Today, July 14th, is the birthday of Swedish director, author, and producer Ingmar Bergman. Over the course of his life, Bergman wrote/directed over sixty films and penned over one hundred articles and books. Some of his most successful films include Scenes from a Marriage, Fanny and Alexander, The Seventh Seal, and Autumn Sonata. Central themes of Bergman’s works include “dysfunctional families, blood-sucking failing artists, and an absent Almighty.” Bergman was heavily influenced by the talents of Shakespeare, Ibsen, Strindberg, and Molière. He passed away on July 30th, 2007.
Here are five of Bergman’s most significant books to read on what would’ve been his 103rd birthday!
In addition to learning about Ingmar Bergman’s time in “Hollywood’s golden age,” readers will get a glimpse of Bergman growing up in rural Sweden, his experiences working in theater, and his complicated romantic life. Bergman not only reflects on important moments relating to filmmaking during the twentieth century, he also reveals his own private thoughts from that period. The Magic Lantern exposes Berman’s “lifelong” love for filmmaking in an intimate, profound, and inspirational manner.
Although this work is another autobiography, Berman focuses more on his forty-year career as a filmmaker over his private life. He utilizes scripts, notebooks, and his own memory to provide readers with an honest insight into his thought processes relating to his films. He reflects on his successes and losses, the themes at the core of his films, his ever-changing emotions, and “the relationship between his life and art.”
In this screenplay, Bergman provides an account of a young woman’s destructible rage that soon leads to a “devastating” confrontation with her mother, exposing the extent of their unhealthy, “emotionally-charged” relationship.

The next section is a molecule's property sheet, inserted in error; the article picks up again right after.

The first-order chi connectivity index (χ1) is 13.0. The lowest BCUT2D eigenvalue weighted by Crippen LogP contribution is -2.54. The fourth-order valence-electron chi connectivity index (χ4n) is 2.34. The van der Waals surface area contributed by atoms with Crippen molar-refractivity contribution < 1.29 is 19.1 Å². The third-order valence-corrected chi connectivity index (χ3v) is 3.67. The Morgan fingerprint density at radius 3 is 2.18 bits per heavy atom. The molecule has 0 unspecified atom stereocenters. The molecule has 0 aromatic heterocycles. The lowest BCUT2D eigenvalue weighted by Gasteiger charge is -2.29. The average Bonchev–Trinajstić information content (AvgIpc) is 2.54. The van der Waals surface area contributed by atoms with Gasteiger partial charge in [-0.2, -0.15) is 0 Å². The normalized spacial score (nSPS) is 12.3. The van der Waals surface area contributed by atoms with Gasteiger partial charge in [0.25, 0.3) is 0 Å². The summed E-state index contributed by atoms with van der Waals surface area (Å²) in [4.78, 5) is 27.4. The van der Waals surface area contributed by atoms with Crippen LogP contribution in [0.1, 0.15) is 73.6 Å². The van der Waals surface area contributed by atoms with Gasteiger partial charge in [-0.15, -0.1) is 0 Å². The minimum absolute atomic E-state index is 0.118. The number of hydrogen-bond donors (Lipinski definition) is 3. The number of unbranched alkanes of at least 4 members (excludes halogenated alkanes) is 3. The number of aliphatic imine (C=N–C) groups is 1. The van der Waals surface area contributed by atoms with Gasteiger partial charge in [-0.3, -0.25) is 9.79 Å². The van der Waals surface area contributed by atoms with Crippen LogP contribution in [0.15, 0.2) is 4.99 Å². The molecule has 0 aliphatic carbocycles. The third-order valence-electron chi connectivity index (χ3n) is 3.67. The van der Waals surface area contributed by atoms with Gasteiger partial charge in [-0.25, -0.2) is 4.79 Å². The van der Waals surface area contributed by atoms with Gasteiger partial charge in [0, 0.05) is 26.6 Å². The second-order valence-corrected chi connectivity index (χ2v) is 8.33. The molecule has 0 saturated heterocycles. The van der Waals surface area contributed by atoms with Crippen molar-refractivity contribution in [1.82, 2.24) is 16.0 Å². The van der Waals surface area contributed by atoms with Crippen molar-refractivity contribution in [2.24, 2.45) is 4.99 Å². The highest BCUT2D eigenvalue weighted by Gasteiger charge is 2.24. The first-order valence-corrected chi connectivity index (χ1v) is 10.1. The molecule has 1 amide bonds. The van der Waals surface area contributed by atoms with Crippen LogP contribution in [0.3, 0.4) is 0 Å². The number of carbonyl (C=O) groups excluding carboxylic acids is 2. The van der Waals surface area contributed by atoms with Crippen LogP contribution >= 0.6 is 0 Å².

Pu Bergman is known as a “Sunday’s child,” someone believed to possess “special gifts,” including “sensitivity, clairvoyance, and the ability to see ghosts.” At the start of the story, Pu is filled with nerves and excitement as he ventures to the train station to meet his father. When his father does arrive, his mood is severe, distant, and depressing. Over the following twenty-four hours, Pu’s life is changed forever. He is exposed to death and the realities of aging, is terrorized and humiliated by his older brother, ponders over the ghost stories he hears, and observes the heart-wrenching arguments among his parents. Humanity’s understanding of “the relationship between man and boy” is “enriched” as author Ingmar Bergman pays a visit to his own ill, dying father, which brings his emotional, unforgettable novel “full circle.”
In this love story based on Bergman’s own parents, the complex nature of love is explored and exposed in the novel’s two main characters: Henrik and Anna. Henrik is a “struggling” and “somber” student, while the “pampered” Anna belongs to a bourgeois family. Anna’s mother Karin is completely unsupportive of her daughter’s marriage to Henrik; she will do whatever she must to prevent them from marrying and is resolved to then break the couple up. Despite these harsh plans, Karin’s motivations are actually founded on good intentions. She’s not the only one; all of Bergman’s characters in the novel have good intentions, even though it often seems they carry out their actions in the wrong ways. Bergman weaves in elements of theater, cinematic dialogue, and filmmaking to produce an honest, emotional, and gripping novel dedicated to examining the timeless phenomenon known as “abiding love.”
Click on the books’ titles to purchase that work!